Like a Rolling Stone
If there is one song more famous than ‘Just like A Rolling Stone,’ it would be ‘Blowing in the Wind,’ a song Dylan apparently wrote in ten minutes back in 1963. The protest here is directed at human indifference to suffering. Dylan again abandons the keyboard for this one, delivering a characteristically oddball acoustic guitar solo, quite minimal, built around a few repeated notes. This is also from Red Bluff.
Blowing in the Wind.
Since we are in the Dylan hall of fame, we can’t let ‘Knocking on Heaven’s Door’ go by. Dylan seldom fails to nail this one, and the Red Bluff performance is no exception. It’s got that sad, elegiac feeling, beautifully introduced by the keening voices of the band, suitably spooky and unearthly. We are so familiar with the song, it may be too easy to forget the dramatic context. A man, a lawman, is dying, bleeding out from a stomach wound – the song plays behind the death scene in Sam Peckinpah’s movie, Pat Garret and Billy the Kid. Dylan stays on the guitar, and delivers an impassioned vocal.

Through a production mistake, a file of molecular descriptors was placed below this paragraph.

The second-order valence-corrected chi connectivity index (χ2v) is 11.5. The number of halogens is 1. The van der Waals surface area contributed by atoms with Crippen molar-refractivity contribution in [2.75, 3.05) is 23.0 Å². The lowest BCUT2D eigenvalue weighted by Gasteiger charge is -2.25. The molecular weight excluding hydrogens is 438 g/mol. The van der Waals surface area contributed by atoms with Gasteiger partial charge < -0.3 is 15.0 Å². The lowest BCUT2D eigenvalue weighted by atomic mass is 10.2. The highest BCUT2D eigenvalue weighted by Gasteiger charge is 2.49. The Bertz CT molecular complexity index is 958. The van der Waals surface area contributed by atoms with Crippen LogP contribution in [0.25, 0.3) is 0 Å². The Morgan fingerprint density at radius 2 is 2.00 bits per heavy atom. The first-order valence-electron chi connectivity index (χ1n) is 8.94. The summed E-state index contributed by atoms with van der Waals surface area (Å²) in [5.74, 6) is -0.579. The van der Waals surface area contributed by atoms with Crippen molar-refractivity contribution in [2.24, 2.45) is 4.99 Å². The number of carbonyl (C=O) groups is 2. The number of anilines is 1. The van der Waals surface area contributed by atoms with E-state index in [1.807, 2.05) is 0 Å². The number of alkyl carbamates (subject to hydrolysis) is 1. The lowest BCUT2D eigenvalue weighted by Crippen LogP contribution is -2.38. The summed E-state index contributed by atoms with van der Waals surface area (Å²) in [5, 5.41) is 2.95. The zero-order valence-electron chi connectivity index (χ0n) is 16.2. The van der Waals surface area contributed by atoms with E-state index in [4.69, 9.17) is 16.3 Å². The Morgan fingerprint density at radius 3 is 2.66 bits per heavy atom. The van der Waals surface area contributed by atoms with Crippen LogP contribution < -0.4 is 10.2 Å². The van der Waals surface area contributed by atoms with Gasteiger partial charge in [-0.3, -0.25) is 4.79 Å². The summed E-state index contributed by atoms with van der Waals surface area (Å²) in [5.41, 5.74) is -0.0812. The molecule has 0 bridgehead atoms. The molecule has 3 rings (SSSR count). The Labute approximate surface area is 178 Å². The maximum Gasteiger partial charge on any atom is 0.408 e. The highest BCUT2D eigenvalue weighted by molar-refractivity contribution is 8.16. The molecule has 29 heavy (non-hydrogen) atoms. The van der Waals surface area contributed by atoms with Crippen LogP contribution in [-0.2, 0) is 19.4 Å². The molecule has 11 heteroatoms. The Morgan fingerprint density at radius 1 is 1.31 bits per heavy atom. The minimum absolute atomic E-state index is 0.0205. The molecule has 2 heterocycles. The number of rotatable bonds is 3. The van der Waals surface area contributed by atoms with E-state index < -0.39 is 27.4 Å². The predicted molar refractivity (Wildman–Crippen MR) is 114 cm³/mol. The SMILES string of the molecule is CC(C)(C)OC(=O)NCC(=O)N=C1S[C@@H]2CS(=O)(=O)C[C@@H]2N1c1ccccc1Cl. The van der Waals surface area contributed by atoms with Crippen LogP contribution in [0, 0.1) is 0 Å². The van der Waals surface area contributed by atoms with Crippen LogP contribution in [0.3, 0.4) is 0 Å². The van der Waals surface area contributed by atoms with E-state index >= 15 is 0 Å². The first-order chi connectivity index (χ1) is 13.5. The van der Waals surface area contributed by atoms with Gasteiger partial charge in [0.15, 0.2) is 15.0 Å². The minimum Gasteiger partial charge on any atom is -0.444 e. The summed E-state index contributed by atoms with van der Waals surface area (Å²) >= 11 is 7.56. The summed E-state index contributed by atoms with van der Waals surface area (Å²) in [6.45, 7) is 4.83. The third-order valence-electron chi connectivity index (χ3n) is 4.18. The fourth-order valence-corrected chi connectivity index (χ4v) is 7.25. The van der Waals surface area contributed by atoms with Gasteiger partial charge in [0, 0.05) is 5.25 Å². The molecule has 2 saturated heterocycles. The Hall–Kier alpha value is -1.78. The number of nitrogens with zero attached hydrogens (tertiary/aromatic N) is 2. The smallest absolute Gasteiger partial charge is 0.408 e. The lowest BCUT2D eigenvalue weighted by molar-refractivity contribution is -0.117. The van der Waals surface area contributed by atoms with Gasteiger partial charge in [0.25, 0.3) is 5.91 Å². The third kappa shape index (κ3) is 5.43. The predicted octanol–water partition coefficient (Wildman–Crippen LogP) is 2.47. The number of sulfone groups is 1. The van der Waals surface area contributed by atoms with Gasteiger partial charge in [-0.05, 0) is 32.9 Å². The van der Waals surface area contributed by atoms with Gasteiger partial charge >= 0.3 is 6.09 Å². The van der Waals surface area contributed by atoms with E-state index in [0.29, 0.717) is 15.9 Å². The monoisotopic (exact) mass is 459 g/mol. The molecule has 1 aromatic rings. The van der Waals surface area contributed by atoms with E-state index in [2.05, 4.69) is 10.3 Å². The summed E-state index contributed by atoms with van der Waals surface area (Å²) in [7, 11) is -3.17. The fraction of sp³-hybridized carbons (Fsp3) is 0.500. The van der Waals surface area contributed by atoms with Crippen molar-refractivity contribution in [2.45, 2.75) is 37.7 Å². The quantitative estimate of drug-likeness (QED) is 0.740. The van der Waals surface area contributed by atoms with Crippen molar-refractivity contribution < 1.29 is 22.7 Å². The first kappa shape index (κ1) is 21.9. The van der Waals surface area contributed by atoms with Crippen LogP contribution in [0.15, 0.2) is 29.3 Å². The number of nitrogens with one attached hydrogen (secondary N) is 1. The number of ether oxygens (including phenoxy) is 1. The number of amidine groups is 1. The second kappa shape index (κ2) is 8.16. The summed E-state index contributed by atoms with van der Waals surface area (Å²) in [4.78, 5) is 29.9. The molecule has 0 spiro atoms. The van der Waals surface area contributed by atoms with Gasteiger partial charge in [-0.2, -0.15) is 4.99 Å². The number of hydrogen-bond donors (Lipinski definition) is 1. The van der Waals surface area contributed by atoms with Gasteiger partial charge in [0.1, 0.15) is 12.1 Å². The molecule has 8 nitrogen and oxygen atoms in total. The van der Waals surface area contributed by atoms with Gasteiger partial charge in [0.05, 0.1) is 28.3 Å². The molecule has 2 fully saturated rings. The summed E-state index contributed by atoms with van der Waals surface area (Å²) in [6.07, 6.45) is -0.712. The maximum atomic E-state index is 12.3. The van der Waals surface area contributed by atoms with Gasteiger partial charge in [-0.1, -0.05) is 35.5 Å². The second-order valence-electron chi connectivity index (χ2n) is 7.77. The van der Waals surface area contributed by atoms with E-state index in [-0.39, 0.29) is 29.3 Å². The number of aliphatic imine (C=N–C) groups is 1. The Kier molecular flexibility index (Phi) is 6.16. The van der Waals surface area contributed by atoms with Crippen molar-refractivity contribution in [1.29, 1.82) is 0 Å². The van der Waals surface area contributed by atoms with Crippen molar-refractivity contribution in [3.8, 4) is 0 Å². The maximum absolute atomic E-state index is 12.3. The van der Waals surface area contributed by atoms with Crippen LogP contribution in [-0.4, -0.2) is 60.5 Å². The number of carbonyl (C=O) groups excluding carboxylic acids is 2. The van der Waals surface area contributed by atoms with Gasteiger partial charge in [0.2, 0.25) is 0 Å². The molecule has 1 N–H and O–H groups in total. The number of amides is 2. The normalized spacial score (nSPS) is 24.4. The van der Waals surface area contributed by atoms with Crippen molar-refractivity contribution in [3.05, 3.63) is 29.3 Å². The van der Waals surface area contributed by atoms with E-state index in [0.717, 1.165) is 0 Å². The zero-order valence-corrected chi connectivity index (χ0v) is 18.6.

Knocking on Heaven’s door
We return to Dylan on the keyboard to finish this post with the wistful ‘Born in Time.’ From Under the Red Sky (1991), not one of Dylan’s most famous songs, but, to my mind, one of his most underestimated. All great Dylan songs are mood pieces, often, like ‘Visions’ after midnight moods, and this is one of those. We are but playthings of the gods, struggling in ‘the foggy web of destiny.’ Despite its sadness, it remains a love song, shot through with tenderness. But love, while it may be inevitable, is not easy, makes us too vulnerable, too exposed to the world.
Not one more night not one more kiss Not this time baby no more of this Takes too much skill takes too much will It's revealing
Another fine Red Bluff performance, Dylan in strong voice with that gentle piano quietly backing up the mood and pushing it all along. My favourite performance of the song.
Born in Time
That’s it for now, see you soon with more sounds from 2003
We find that same joyousness in ‘Summer Days’ another song from ‘Love and Theft.’